When Saddam was removed from the list in 1982, there was a gap to be filled. The Reagan administration added Cuba to the list, perhaps in recognition of the fact that the large-scale state terrorist operations that the Kennedy administration had launched against Cuba were again peaking, including the shooting down of a Cuban airliner, killing 76 people. The perpetrator is now living happily in Florida, along with other leading terrorists.
All of this is politely suppressed in the media and commentary, in the West generally as far as I can determine, confirming Orwell’s judgment about the suppression of unpopular ideas in free societies, by voluntary subordination to power.
Such “intentional ignorance,” as it is sometimes called, is routine, a matter that bears quite directly on the practical meaning of freedom of speech. Crimes of one’s own state are typically suppressed or ignored, while those of enemies arouse a great show of anguish, and wonder that humans can be so evil. This appears to be close to a universal principle of intellectual history, though there are some exceptions. Turkey is perhaps the most striking recent exception, as I mentioned yesterday. The pathology is rampant in the free democratic western societies, as has been documented to the skies. And the moral burden is clearly far higher when there is virtually no punishment for telling the truth, certainly nothing like what is faced by honest people in much more repressive societies.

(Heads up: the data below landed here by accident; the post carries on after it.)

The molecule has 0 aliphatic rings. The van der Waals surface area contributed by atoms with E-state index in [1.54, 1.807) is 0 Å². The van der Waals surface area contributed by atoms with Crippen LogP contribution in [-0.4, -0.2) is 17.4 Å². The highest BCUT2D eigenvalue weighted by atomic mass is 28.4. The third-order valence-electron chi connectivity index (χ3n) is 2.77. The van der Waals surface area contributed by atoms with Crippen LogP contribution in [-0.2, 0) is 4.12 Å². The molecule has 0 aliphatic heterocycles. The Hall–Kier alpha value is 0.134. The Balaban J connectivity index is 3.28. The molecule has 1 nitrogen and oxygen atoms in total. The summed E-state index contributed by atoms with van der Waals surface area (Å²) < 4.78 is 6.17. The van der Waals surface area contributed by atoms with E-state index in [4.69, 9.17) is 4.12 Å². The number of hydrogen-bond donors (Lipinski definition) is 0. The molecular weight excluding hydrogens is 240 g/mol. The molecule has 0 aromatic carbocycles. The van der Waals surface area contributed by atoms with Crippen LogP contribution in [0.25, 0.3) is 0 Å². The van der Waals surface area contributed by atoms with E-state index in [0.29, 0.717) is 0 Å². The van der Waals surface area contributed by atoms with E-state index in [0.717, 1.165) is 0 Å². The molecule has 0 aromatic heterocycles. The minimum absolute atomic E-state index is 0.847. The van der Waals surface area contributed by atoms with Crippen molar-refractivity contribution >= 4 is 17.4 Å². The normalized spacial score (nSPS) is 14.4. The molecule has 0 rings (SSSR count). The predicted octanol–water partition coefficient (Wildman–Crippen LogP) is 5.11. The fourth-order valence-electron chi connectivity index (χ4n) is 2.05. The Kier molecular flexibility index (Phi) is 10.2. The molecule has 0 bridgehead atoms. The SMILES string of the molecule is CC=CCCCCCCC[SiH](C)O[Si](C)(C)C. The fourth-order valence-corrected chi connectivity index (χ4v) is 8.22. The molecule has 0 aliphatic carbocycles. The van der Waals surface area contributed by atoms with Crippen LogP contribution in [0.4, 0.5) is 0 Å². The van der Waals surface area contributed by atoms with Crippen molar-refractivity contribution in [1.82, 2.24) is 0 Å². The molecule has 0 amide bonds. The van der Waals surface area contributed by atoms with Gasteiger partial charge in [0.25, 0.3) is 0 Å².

It is misleading to give illustrations, because the pattern is so close to uniform. But I will mention just one to illustrate standard practice. For many years, economist and media critic Edward Herman has been investigating media coverage of what he calls “worthy” and “unworthy” victims, the former those abused by enemies, the latter our victims, therefore unworthy of concern. As he and others have demonstrated to a level of confidence rarely found outside the hard sciences, the worthy victims elicit enormous coverage and a great show of anguish, and their suffering is used as justification for increasing our own resort to violence. The unworthy ones, in contrast, are unnoticed and quietly forgotten. Ismail Besikci is one of innumerable examples of an unworthy victim. The Czech dissident Vaclav Havel is a worthy victim, famous almost to the level of reverence because of his courageous defence of freedom of expression under Communist rule, for which he suffered several years of imprisonment. Among the many unworthy victims at the same time are six leading Latin American intellectuals, Jesuit priests, whose heads were blown off by a elite battalion in El Salvador, fresh from renewed training at the John F. Kennedy special warfare school. The assassinations were authorized by the high command, which was in very close contact with the US Embassy. The facts were at first denied by the Embassy, then quickly forgotten. With some justice, one might say, because this was only one short chapter in Reagan’s murderous terrorist wars in the 1980s.